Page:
Water from the treatment plant at Motithang is distributed to the tanks at Changzamtog, Changedaphu, National Pension and Provident Fund colony, hospital, Yangchephu, part of Zilukha, Kawajangsa, and core city areas. “We have connectivity to supply to the tank next to BCCI office. However, we don’t supply because we have shortage today,” Naphel Drukpa said.

He added that catchment management and protection is important for the survival of the water sources. Motithang water shed area has settlements at Phajoding and Pumlakha.

The sources at Samtenling, Dechencholing, Chamgang, and Jungshina are stream water. Watershed areas at Samtenling and Dechencholing do not have settlements and deforestation is minimal.

Changjiji and Changzamtog have three boreholes each. However, only two of the boreholes in Changzamtog are functional and generate 0.4 MLD water. “We need to do maintenance work for other boreholes and make them functional,” Naphel Drukpa said.

Despite significant lapse of time, the master plan for national drinking water is not yet formulated to identify available options to guarantee sufficient water for future generations.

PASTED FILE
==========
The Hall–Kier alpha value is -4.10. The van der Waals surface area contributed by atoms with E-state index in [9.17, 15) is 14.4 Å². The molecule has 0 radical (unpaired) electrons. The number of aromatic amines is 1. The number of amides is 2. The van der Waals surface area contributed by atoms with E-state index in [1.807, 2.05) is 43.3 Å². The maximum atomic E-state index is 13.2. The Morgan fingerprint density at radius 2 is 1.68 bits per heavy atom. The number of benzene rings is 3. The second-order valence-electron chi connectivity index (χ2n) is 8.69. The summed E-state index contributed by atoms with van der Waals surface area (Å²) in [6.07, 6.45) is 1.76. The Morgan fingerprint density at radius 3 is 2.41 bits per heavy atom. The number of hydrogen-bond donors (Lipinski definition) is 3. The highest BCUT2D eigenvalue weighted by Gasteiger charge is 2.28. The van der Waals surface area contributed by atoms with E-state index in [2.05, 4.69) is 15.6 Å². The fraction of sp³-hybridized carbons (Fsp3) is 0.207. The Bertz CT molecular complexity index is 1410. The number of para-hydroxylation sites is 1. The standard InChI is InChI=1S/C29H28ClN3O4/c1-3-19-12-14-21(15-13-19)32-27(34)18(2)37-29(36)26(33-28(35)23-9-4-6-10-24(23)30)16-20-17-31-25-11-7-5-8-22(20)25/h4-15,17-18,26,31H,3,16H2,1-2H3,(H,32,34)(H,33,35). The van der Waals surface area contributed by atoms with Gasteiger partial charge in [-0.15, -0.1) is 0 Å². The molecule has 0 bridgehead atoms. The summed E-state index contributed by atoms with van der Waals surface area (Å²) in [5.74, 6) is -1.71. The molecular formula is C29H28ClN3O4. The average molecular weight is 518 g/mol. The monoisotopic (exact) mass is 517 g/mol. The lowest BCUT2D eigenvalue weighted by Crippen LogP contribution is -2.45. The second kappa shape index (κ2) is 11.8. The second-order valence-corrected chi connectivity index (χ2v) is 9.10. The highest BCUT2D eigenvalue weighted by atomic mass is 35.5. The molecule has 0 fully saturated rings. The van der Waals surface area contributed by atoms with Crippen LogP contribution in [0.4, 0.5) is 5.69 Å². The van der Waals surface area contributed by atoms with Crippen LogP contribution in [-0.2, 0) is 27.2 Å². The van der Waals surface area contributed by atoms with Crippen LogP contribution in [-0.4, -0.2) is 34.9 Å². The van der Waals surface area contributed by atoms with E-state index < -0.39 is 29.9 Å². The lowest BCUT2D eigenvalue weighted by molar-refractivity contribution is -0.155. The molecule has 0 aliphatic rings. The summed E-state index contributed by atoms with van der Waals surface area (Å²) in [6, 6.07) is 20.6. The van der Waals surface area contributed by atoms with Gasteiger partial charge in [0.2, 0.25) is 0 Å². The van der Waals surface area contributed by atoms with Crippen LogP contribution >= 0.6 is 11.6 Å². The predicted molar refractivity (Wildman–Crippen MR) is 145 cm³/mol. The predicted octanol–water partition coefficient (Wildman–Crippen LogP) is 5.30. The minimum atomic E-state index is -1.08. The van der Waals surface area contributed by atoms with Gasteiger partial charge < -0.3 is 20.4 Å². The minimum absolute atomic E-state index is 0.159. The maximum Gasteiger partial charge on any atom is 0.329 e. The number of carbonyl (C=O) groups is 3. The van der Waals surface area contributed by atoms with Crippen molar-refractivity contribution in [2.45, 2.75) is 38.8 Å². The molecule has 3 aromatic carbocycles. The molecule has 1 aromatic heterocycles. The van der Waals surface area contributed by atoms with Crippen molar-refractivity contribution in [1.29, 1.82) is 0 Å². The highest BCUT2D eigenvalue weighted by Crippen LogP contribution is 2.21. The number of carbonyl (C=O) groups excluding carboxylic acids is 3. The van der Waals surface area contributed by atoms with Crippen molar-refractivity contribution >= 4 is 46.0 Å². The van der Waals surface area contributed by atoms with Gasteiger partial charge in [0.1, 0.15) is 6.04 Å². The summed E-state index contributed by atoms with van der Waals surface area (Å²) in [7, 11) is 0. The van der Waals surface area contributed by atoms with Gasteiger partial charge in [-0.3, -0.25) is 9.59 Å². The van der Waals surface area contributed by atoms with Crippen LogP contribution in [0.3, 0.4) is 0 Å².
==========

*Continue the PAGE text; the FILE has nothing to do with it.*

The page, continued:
Areas with Thromde water supply

Today, Changzamtog area faces the maximum water shortage in Thimphu. Except Dechencholing, almost all other areas in Thimphu have issues of water shortage.  Changzamtog has over 900 house connections making it the area with maximum water demand.

According to Naphel Drukpa the area developed rapidly in the last 5 years and without a local area plan (LAP). “LAP for Changzamtog was developed two years ago. We still have problems.”

Community water sources are also drying at Changzamtog.

Pema Zangmo, a restaurant owner, said that she gets hardly two-hour water supply, which is also irregular. “Last month, we didn’t have water for about a week.”

The core city area such as Changzamtog, Norzin lam, Changangkha, and Kawajangsa are supplied from Motithang treatment plant. Although core city areas face water shortage often, the issue is not severe, Naphel Drukpa said. “The shortage is due to redevelopment activities and presence of high-end hotels.”

According to Naphel Drukpa, following a request from Hotels and Restaurants Association of Bhutan (HRAB), thromde allowed the HRAB to take water directly from the Jungshina treatment plant. “Thromde has asked HRAB to arrange their own vehicles for the transportation of the water from the treatment plant.”